['__abs__', '__add__', '__and__', '__bool__', '__ceil__', '__class__', '__delattr__', '__dir__', '__divmod__', '__doc__', '__eq__', '__float__', '__floor__', '__floordiv__', '__format__', '__ge__', '__getattribute__', '__getnewargs__', '__gt__', '__hash__', '__index__', '__init__', '__int__', '__invert__', '__le__', '__lshift__', '__lt__', '__mod__', '__mul__', '__ne__', '__neg__', '__new__', '__or__', '__pos__', '__pow__', '__radd__', '__rand__', '__rdivmod__', '__reduce__', '__reduce_ex__', '__repr__', '__rfloordiv__', '__rlshift__', '__rmod__', '__rmul__', '__ror__', '__round__', '__rpow__', '__rrshift__', '__rshift__', '__rsub__', '__rtruediv__', '__rxor__', '__setattr__', '__sizeof__', '__str__', '__sub__', '__subclasshook__', '__truediv__', '__trunc__', '__xor__', 'bit_length', 'conjugate', 'denominator', 'from_bytes', 'imag', 'numerator', 'real', 'to_bytes']
>>> issubclass(type(42), object)

Functions are Objects Too

In Python, functions are first class objects.

Functions in Python are also objects, created with an identity, type, and value. They too can be passed into other functions:

>>> id(dir)
>>> type(dir)
<class 'builtin_function_or_method'>
>>> dir(dir)
['__call__', '__class__', '__delattr__', '__dir__', '__doc__', '__eq__', '__format__', '__ge__', '__getattribute__', '__gt__', '__hash__', '__init__', '__le__', '__lt__', '__module__', '__name__', '__ne__', '__new__', '__qualname__', '__reduce__', '__reduce_ex__', '__repr__', '__self__', '__setattr__', '__sizeof__', '__str__', '__subclasshook__', '__text_signature__']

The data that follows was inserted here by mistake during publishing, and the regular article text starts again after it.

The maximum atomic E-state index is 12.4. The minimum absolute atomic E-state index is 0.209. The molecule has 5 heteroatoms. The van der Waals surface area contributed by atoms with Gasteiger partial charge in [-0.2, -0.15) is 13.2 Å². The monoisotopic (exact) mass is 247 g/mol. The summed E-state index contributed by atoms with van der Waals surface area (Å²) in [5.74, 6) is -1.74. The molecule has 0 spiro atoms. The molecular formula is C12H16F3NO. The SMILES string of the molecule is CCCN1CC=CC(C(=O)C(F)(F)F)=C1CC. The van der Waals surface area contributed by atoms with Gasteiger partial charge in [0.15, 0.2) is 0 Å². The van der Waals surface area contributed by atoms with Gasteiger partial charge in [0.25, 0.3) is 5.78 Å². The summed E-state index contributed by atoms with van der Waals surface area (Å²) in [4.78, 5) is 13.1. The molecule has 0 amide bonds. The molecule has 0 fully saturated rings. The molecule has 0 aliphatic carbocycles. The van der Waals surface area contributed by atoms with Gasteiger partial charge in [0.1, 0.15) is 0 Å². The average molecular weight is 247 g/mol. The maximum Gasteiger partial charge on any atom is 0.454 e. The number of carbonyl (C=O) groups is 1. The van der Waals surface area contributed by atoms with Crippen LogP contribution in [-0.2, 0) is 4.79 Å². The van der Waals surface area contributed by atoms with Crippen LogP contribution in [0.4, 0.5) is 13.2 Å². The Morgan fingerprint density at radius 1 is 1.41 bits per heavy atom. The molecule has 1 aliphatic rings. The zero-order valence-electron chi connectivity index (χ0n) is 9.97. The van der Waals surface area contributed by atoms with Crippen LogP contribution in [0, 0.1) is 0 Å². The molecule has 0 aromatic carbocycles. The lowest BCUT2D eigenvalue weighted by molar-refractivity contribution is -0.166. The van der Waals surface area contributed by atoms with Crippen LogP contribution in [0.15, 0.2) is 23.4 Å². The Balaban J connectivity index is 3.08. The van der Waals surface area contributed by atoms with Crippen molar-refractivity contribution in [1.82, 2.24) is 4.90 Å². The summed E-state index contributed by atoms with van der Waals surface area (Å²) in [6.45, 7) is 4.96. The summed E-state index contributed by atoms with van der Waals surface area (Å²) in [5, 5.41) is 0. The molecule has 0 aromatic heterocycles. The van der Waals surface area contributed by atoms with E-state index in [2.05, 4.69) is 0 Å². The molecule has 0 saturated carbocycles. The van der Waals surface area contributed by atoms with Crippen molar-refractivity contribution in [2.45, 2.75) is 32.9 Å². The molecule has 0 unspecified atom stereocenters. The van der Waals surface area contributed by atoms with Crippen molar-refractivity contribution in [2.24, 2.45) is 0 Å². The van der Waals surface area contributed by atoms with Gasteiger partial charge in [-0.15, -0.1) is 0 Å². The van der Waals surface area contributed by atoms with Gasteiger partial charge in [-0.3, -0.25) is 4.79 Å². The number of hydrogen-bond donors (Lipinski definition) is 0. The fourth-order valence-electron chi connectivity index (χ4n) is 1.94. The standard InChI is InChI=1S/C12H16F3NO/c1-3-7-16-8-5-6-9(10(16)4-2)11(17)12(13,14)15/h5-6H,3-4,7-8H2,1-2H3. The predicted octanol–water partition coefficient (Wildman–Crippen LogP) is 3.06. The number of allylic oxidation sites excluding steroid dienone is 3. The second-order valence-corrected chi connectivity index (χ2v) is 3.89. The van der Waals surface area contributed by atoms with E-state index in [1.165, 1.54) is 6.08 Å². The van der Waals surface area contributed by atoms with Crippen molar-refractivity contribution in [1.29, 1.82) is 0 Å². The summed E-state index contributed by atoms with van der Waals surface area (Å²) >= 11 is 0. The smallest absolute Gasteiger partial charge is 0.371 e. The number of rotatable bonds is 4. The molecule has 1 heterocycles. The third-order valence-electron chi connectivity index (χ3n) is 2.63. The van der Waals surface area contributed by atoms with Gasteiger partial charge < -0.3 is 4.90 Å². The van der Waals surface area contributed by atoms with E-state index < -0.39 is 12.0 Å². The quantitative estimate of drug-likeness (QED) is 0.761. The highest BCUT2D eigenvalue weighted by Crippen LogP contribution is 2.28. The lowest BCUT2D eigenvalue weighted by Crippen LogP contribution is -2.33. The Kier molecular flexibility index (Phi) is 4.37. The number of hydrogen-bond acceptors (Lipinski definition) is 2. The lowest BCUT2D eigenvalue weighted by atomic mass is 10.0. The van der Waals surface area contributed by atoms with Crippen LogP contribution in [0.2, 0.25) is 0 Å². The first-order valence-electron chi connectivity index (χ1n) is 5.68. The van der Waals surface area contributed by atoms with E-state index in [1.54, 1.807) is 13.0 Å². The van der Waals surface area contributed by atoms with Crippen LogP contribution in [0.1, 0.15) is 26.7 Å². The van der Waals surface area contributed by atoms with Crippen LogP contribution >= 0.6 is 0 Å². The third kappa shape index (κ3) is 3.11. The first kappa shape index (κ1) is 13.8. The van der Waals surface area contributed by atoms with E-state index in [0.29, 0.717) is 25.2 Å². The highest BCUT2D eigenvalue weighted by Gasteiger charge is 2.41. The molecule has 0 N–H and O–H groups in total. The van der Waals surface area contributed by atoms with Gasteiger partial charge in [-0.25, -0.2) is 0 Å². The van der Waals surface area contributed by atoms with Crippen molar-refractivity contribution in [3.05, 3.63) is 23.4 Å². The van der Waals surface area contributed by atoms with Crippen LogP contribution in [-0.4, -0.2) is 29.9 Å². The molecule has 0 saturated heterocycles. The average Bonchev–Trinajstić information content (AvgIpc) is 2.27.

>>> issubclass(type(dir), object)

It is also possible to bind functions to a name and called the bound function using that name:

>>> a = dir
>>> print(a)
<built-in function dir>
>>> a(a)
['__call__', '__class__', '__delattr__', '__dir__', '__doc__', '__eq__', '__format__', '__ge__', '__getattribute__', '__gt__', '__hash__', '__init__', '__le__', '__lt__', '__module__', '__name__', '__ne__', '__new__', '__qualname__', '__reduce__', '__reduce_ex__', '__repr__', '__self__', '__setattr__', '__sizeof__', '__str__', '__subclasshook__', '__text_signature__']

Python Tuples

A tuple is a sequence of Python objects. Tuples are immutable which means they cannot be modified after creation, unlike lists.


An empty tuple is created using a pair of round brackets, ():

    >>> empty_tuple = ()
    >>> print(empty_tuple)
    >>> type(empty_tuple)
    <class 'tuple'>
    >>> len(empty_tuple)